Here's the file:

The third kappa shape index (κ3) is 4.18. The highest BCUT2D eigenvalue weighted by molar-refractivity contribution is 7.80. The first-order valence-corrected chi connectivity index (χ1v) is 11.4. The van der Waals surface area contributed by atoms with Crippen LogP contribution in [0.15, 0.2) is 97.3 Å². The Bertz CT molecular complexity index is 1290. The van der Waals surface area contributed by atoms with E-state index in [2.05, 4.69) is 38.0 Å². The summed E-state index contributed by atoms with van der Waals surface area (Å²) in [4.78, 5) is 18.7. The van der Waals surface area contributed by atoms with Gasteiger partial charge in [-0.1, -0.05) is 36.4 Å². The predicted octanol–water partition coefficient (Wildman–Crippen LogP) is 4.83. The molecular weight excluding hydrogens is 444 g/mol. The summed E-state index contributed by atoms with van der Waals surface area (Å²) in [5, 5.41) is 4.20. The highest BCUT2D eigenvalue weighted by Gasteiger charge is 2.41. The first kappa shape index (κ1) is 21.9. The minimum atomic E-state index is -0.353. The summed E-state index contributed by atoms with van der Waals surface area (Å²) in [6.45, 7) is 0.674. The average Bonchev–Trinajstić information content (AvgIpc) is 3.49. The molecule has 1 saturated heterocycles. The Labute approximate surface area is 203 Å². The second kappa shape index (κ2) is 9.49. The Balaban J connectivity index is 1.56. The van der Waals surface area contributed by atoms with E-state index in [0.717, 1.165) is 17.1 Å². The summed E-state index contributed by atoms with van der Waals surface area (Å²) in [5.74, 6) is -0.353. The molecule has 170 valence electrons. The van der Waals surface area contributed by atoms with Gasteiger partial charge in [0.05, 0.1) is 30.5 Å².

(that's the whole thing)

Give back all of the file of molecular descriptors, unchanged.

The third kappa shape index (κ3) is 4.18. The highest BCUT2D eigenvalue weighted by molar-refractivity contribution is 7.80. The first-order valence-corrected chi connectivity index (χ1v) is 11.4. The van der Waals surface area contributed by atoms with Crippen LogP contribution in [0.15, 0.2) is 97.3 Å². The Bertz CT molecular complexity index is 1290. The van der Waals surface area contributed by atoms with E-state index in [2.05, 4.69) is 38.0 Å². The summed E-state index contributed by atoms with van der Waals surface area (Å²) in [4.78, 5) is 18.7. The van der Waals surface area contributed by atoms with Gasteiger partial charge in [-0.1, -0.05) is 36.4 Å². The predicted octanol–water partition coefficient (Wildman–Crippen LogP) is 4.83. The molecular weight excluding hydrogens is 444 g/mol. The summed E-state index contributed by atoms with van der Waals surface area (Å²) in [5, 5.41) is 4.20. The highest BCUT2D eigenvalue weighted by Gasteiger charge is 2.41. The first kappa shape index (κ1) is 21.9. The minimum atomic E-state index is -0.353. The summed E-state index contributed by atoms with van der Waals surface area (Å²) in [6.45, 7) is 0.674. The average Bonchev–Trinajstić information content (AvgIpc) is 3.49. The molecule has 1 saturated heterocycles. The Labute approximate surface area is 203 Å². The second kappa shape index (κ2) is 9.49. The Balaban J connectivity index is 1.56. The van der Waals surface area contributed by atoms with E-state index in [0.717, 1.165) is 17.1 Å². The summed E-state index contributed by atoms with van der Waals surface area (Å²) in [5.74, 6) is -0.353. The molecule has 170 valence electrons. The van der Waals surface area contributed by atoms with Gasteiger partial charge in [0.05, 0.1) is 30.5 Å².